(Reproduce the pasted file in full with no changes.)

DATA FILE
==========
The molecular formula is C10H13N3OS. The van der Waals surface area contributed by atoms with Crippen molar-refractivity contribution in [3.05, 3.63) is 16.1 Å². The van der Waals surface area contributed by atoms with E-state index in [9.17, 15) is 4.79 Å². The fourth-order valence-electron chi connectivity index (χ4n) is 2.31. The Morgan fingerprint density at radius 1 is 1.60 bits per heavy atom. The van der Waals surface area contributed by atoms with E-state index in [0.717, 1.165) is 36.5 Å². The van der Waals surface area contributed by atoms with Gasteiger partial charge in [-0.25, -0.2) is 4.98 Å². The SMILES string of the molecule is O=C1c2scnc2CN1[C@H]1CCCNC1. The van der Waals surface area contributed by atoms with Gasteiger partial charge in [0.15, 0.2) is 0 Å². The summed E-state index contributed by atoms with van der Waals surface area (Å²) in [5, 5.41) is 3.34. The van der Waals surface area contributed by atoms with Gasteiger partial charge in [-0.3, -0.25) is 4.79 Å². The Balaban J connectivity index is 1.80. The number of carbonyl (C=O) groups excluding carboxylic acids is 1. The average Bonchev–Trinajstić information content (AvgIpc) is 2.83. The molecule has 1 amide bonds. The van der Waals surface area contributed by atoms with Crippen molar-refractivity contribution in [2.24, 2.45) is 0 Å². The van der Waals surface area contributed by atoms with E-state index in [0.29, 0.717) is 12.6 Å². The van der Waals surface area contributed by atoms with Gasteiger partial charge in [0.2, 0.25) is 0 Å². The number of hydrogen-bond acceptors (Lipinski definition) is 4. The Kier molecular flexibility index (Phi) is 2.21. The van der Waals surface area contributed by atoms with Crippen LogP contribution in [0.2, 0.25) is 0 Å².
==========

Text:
The molecular formula is C10H13N3OS. The van der Waals surface area contributed by atoms with Crippen molar-refractivity contribution in [3.05, 3.63) is 16.1 Å². The van der Waals surface area contributed by atoms with E-state index in [9.17, 15) is 4.79 Å². The fourth-order valence-electron chi connectivity index (χ4n) is 2.31. The Morgan fingerprint density at radius 1 is 1.60 bits per heavy atom. The van der Waals surface area contributed by atoms with E-state index in [0.717, 1.165) is 36.5 Å². The van der Waals surface area contributed by atoms with Gasteiger partial charge in [-0.25, -0.2) is 4.98 Å². The SMILES string of the molecule is O=C1c2scnc2CN1[C@H]1CCCNC1. The van der Waals surface area contributed by atoms with Gasteiger partial charge in [0.15, 0.2) is 0 Å². The summed E-state index contributed by atoms with van der Waals surface area (Å²) in [5, 5.41) is 3.34. The van der Waals surface area contributed by atoms with Gasteiger partial charge in [-0.3, -0.25) is 4.79 Å². The Balaban J connectivity index is 1.80. The number of carbonyl (C=O) groups excluding carboxylic acids is 1. The average Bonchev–Trinajstić information content (AvgIpc) is 2.83. The molecule has 1 amide bonds. The van der Waals surface area contributed by atoms with Crippen molar-refractivity contribution in [2.24, 2.45) is 0 Å². The van der Waals surface area contributed by atoms with E-state index in [0.29, 0.717) is 12.6 Å². The van der Waals surface area contributed by atoms with Gasteiger partial charge in [0.2, 0.25) is 0 Å². The number of hydrogen-bond acceptors (Lipinski definition) is 4. The Kier molecular flexibility index (Phi) is 2.21. The van der Waals surface area contributed by atoms with Crippen LogP contribution in [0.2, 0.25) is 0 Å².